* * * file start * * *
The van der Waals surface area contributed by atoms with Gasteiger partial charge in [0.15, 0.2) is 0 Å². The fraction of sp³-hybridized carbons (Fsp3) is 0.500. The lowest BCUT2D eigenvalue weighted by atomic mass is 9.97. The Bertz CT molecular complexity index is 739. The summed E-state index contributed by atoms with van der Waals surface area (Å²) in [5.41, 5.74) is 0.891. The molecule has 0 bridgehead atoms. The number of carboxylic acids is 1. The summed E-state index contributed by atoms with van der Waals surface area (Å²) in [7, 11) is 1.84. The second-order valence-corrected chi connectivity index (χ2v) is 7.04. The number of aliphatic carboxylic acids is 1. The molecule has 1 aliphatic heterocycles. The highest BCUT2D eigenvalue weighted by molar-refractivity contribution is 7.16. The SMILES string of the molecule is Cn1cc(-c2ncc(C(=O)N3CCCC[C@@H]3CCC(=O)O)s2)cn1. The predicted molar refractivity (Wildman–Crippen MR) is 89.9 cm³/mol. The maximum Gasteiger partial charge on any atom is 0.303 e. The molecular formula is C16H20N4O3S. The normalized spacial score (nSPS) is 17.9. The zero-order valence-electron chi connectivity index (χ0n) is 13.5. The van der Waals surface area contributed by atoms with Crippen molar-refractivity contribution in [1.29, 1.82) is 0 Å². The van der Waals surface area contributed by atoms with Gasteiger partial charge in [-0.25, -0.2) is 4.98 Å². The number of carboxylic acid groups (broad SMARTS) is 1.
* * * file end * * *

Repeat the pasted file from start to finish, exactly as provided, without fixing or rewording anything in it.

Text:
The van der Waals surface area contributed by atoms with Gasteiger partial charge in [0.15, 0.2) is 0 Å². The fraction of sp³-hybridized carbons (Fsp3) is 0.500. The lowest BCUT2D eigenvalue weighted by atomic mass is 9.97. The Bertz CT molecular complexity index is 739. The summed E-state index contributed by atoms with van der Waals surface area (Å²) in [5.41, 5.74) is 0.891. The molecule has 0 bridgehead atoms. The number of carboxylic acids is 1. The summed E-state index contributed by atoms with van der Waals surface area (Å²) in [7, 11) is 1.84. The second-order valence-corrected chi connectivity index (χ2v) is 7.04. The number of aliphatic carboxylic acids is 1. The molecule has 1 aliphatic heterocycles. The highest BCUT2D eigenvalue weighted by molar-refractivity contribution is 7.16. The SMILES string of the molecule is Cn1cc(-c2ncc(C(=O)N3CCCC[C@@H]3CCC(=O)O)s2)cn1. The predicted molar refractivity (Wildman–Crippen MR) is 89.9 cm³/mol. The maximum Gasteiger partial charge on any atom is 0.303 e. The molecular formula is C16H20N4O3S. The normalized spacial score (nSPS) is 17.9. The zero-order valence-electron chi connectivity index (χ0n) is 13.5. The van der Waals surface area contributed by atoms with Crippen molar-refractivity contribution in [1.29, 1.82) is 0 Å². The van der Waals surface area contributed by atoms with Gasteiger partial charge in [-0.25, -0.2) is 4.98 Å². The number of carboxylic acid groups (broad SMARTS) is 1.